communicating translated read and write commands with the mass storage device, the translated read and write commands corresponding to the initial read and write commands for the data created and used by the operating system and applications.
18. The method according to claim 17, wherein the managing, creating and storing does not cause the host processor's access to the mass storage device to violate any mass storage device specification requirements.
19. The method according to claim 18, wherein the mass storage device is a serial AT Attachment (SATA) device, and the specification requirements include one or more of communication latency, data integrity, and data rate.
20. The method according to claim 17, further comprising receiving a snapshot configuration from a remote management system.
21. The method according to claim 20, wherein the snapshot configuration includes one or more of frequency, schedule, snapshot size, and read/write activity.
22. The method according to claim 20, further including allowing an administrator associated with the remote management system to manually schedule the snapshots.
23. The method according to claim 17, further comprising sending certain ones of the snapshots to a remote management system via a network.
24. The method according to claim 23, wherein a frequency of sending the certain snapshots depends on network conditions.
25. The method according to claim 24, wherein the network conditions include available bandwidth, and wherein snapshots are sent more frequently when available bandwidth is higher.
26. The method according to claim 17, further comprising recovering snapshot data corresponding to a specified point in time.
27. The method according to claim 26, wherein recovering includes retrieving the snapshot data from a remote backup server.
28. The method according to claim 17, further comprising maintaining a plurality of snapshot management tables to identify, manage and access a plurality of different snapshots of the data created and used by the host processor.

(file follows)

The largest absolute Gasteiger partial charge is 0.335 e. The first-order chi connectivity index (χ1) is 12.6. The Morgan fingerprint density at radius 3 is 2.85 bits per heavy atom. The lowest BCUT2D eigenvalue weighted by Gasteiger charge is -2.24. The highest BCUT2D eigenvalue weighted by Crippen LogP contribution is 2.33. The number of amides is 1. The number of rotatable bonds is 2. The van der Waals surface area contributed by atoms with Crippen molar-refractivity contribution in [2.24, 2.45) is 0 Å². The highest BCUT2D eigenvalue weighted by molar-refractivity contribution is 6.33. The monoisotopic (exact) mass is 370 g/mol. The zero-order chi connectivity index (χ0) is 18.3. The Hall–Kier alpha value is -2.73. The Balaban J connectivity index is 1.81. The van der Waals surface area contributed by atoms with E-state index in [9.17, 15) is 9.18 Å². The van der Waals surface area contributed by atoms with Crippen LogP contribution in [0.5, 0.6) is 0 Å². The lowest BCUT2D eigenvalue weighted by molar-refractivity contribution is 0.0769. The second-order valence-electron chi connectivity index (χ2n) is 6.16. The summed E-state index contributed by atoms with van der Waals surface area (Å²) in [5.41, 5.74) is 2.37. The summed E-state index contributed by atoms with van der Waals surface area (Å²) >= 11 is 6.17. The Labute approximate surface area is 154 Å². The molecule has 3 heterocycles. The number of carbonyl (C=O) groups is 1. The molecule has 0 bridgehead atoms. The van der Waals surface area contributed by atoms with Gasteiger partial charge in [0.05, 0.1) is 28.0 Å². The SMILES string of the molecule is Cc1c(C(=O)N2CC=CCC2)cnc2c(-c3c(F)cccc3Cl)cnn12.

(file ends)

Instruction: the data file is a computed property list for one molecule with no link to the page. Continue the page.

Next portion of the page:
29. The method according to claim 28, wherein the plurality of snapshot management tables includes a logical block address (LBA) translation table for each of the plurality of different snapshots.
30. The method according to claim 28, wherein the plurality of snapshot management tables includes a snapshot record table that includes one entry per partition block, indicating in which snapshots that that block was written.
31. The method according to claim 28, wherein the plurality of snapshot management tables includes a page map table indicating which addresses are free for translation.
32. The method according to claim 28, wherein maintaining includes storing the plurality of snapshot management tables in a separate partition on the mass storage device.
33. The method according to claim 32, wherein maintaining includes caching the plurality of snapshot management tables in a local memory.
34. The method according to claim 33, wherein maintaining includes flushing the tables back to the mass storage device.
35. The method according to claim 34, wherein flushing is performed periodically or prior to a system shut-down.
36. The method according to claim 17, wherein managing the space includes translating block read/write drive addresses specified by the host processor for accessing the data.
37. The method according to claim 36, wherein translating is performed to maintain a plurality of separate snapshots of the data on the mass storage device.
38. A computer system comprising:
a mass storage device;
a host processor executing an operating system and applications that create and use data stored on the mass storage device; and
a snapshot manager that manages space on the mass storage device for storing one or both of snapshots and backup copies of the data, wherein the snapshot manager operates independently from and transparently to the host processor, and wherein the host processor cannot independently access the space managed by the snapshot manager, wherein the snapshot manages the space on the mass storage device to cause it to contain:
a first partition that stores snapshot management tables that the snapshot manager exclusively uses to manage the storage of the one or both of the snapshots and backup copies of the data; and
a second partition separate from the first partition that stores a plurality of snapshots of the data that is created and used by the operating system and applications executed by the host processor,
wherein the host processor cannot independently access the second partition.